This page gives an overview of a technique attributed to A. Karatsuba for multiplying large
numbers which can be used to improve the performance of multiplying numbers with
a large number of digits (such as `BigInteger`).
Essentially, the technique is as follows:

- break the multiplication of two numbers down into the multiplication of four constituent numbers;
- for these four multiplications, employ a trick that means only three multiplications actually need to be performed;
- for large numbers, the multiplication is broken down recursively.

When dealing with large numbers, multiplication is an expensive operation compared to addition, and so the number of underlying multiplications effectively becomes the rate-determining factor. Reducing just one in four underlying multiplications has a considerable effect on how the method scales with more and more digits.

The technique is a great example of how the application of a simple bit of high-school algebra can give a significant improvement. It stems from the basic observation of how to multiply together two sums in brackets. In effect, all four possible combinations of terms are added together:

(*a* + *b*)(*c* + *d*) ≡ *ac* + *ad* + *bc* + *bd*

Now, given two large numbers to multiply together, we can break this down into two *sums* of
numbers to multiply together, each of which has fewer significant digits. For example:

384775 * 992614 ≡ (384000 + 775) * (992000 + 614)

This breaks the problem down because in reality, multiplying 384000 by 992000 is no harder than multiplying 384 by 992 and then shifting the result left by 6 decimal places. So we can rewrite the above as:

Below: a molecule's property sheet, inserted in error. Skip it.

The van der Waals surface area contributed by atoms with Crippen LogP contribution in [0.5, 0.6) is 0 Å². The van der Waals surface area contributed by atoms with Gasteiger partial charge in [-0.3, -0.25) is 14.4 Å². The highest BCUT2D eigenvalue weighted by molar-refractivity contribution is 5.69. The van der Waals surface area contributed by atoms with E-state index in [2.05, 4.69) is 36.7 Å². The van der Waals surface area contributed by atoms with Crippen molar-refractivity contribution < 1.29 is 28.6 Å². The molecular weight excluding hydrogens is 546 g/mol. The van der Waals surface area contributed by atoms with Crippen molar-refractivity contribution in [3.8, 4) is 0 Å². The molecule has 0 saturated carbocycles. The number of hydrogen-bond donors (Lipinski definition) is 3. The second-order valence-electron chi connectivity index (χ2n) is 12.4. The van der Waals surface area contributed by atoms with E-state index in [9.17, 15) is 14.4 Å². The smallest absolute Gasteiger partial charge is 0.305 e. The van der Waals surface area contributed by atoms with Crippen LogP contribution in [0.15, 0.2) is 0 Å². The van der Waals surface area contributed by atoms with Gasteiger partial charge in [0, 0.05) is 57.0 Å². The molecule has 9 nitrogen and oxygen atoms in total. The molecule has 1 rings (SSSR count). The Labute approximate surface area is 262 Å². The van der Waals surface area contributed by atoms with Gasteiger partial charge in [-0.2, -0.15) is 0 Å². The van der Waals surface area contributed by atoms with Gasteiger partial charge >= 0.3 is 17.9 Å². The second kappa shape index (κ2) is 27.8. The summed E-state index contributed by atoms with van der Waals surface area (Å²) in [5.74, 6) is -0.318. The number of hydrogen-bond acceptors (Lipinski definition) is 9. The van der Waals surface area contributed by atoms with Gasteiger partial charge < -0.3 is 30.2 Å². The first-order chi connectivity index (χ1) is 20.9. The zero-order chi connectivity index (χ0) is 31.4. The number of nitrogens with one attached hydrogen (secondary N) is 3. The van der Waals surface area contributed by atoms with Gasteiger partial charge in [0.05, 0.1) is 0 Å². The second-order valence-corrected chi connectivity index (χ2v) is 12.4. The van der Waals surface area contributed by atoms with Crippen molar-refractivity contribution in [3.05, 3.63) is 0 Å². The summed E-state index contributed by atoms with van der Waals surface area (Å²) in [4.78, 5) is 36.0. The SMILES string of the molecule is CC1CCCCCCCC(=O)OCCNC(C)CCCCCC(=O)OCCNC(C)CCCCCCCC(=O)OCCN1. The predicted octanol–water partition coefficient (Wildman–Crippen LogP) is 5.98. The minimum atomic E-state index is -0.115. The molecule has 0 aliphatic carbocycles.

384775 * 992614 ≡ (1000a + b) * (1000c + d)

≡ 1000000*ac + 1000*ad + 1000*bc + bd

≡ 1000000*ac + 1000*(ad+bc) + bd

where *a* = 384, *b* = 775 etc.

Now, on the surface, there are four actual multiplications that we need to perform here,
corresponding to the pairs of letters *ac*, *ad*, *bc*, *bd*, since multiplying
by 1000 and 1000000 is simply a question of shifting left by 3 or 6 decimal places respectively.

Imagine that we first do
the first and last of the four multiplications, i.e. we calculate *ac* and *bd*.
Then, the trick concerns how we perform the middle two multiplications *ad* and *bc*.
We don't actually care about the individual values of *ad* and *bc*, only about
the *sum* of these two multiplications. And there is a way that we can derive this sum
by doing only one more multiplication.
Instead of performing the
two multiplications *a*d* and *b*c*, we perform the single multiplication
(*a+b*) * (*c+d*). Recall from above that this is equivalent to:

Now, rearranging things, this means that:

≡ (

Notice how the underlined parts cancel one another out.
In other words, we can derive the sum that we actually want— the sum of
the second and third multiplications— by instead performing a single multiplication
*(a+b)***(c+d)* and then subtracting from this the results of the two mutliplications
that we already performed. Overall, we have performed three mutliplications instead of four.
We will also perform some extra additions and have to perform the "shifts" corresponding
to multiplication by 1000 and 1000000, but on large numbers, additions and shifts left are
relatively fast comapred to multiplication.

In our example, the number was just six digits long for illustration. In reality, there would be little point in applying the algorithm to such a small number since our processor could multiply two numbers of this magnitude in a single instruction taking one or two clock cycles. But on numbers that are hundreds and thousands of digits long, the saving is dramatic.